The only, and most important missing ingredient was the failure to force David James into serious action.

Similarly at the other Dean Kiely hadn’t been faced with any genuine problems while the infuriating niggly (I’ll dispute any decision) Milan Baros was eventually ‘rewarded’ when Referee Harold Webb produced a yellow card for deliberate handball. And how ironic that turned out to be when moving on to the only goal of the game.

Half time. Nothing between the two sides and for sure it was Baggies fans who felt the happier. Aptly summed up by Alan Hansen telling telly watchers "West Brom are a team. Portsmouth are a team of strangers. The only consolation for Pompey is that it’s still 0-0- they can improve you’d think"!

They did in the 54th minutes taking the lead thanks to a VERY disputed goal from ex Albion favourite Kanu.

I’ll admit from my position high in the stand I failed to see another handball from the already booked Baros, but it was later confirmed by the TV cameras.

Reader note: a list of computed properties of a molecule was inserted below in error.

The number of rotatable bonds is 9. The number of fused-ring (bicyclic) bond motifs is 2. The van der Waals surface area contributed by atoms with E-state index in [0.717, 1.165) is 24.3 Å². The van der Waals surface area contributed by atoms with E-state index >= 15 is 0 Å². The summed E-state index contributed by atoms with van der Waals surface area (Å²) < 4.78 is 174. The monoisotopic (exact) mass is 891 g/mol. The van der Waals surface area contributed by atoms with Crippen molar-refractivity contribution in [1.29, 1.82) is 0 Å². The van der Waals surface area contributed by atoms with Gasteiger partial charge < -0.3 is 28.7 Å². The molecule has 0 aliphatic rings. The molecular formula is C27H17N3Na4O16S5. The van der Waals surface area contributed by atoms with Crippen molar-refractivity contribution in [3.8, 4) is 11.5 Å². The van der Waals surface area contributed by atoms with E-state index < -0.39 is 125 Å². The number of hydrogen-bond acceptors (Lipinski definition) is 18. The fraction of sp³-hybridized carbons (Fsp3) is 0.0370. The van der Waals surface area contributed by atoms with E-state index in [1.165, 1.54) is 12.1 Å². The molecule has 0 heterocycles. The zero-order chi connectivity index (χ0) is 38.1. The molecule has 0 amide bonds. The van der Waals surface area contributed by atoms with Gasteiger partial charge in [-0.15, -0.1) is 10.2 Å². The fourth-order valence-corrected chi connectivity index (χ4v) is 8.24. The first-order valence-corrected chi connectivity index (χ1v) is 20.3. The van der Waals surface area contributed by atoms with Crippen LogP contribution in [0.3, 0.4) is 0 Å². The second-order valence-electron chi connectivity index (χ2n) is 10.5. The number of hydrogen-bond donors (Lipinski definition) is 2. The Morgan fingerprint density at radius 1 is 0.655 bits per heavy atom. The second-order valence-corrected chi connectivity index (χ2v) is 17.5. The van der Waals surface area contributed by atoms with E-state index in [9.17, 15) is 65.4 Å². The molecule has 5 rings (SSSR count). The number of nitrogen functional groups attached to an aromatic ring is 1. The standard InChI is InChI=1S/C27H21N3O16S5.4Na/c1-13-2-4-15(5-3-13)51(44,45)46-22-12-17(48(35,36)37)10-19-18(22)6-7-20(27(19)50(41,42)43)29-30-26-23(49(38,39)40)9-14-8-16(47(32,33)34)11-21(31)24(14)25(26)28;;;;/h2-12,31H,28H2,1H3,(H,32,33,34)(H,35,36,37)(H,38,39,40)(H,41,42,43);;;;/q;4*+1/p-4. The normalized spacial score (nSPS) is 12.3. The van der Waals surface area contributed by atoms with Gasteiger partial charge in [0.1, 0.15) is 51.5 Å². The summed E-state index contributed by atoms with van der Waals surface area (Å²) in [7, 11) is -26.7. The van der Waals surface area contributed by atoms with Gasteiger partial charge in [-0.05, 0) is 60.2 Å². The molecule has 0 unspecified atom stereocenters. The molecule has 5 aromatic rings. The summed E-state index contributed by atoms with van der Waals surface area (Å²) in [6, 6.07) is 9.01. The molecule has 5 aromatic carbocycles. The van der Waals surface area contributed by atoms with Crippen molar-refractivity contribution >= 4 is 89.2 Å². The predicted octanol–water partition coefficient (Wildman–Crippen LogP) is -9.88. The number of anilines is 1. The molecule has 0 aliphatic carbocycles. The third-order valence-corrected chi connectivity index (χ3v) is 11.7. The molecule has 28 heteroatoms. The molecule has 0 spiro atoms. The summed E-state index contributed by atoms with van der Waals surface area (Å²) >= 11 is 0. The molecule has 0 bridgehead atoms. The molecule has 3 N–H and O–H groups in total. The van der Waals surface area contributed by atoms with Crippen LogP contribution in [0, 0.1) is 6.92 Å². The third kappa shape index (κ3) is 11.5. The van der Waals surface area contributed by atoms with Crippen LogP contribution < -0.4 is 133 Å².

In attempting to chest the ball down he repeated the offence, but the ref failed to spot it. Baros then had his shot parried by Dean Kiely. In raced martin Albrechtsen to clear but unfortunately he only succeeded in teeing up Kanu for the simplest goal imaginable.

Head in hands Baggies fans slumped back in their seats. Pompey’s celebrated in style and at last they began to come into the game as a Premiership team should.

Tony Mowbray’s substitutions saw Ishmael Miller and Chris Brunt replace Roman Bednar and James Morrison followed by Kim taking over from Zoltan Gera.

As Albion chased the game Pompey’s sub, David Nugent, went close to putting the game out of Albion’s reach but Dean Kiely made some vital stops.

Refusing to give up and prepared to burst lungs and endure sore throats for days on end Wembley resounded to the passionate rendering of "Come on you Baggies" as fans leapt to their feet in anticipation every time the ball was anywhere near the Portsmouth penalty area.

Agony as Robert Koren struck a tremendous drive only to see it hit the top of the bar with David James beaten. Followed by relief as Dean Kiely thwarted a goal scoring opportunity from David Nugent.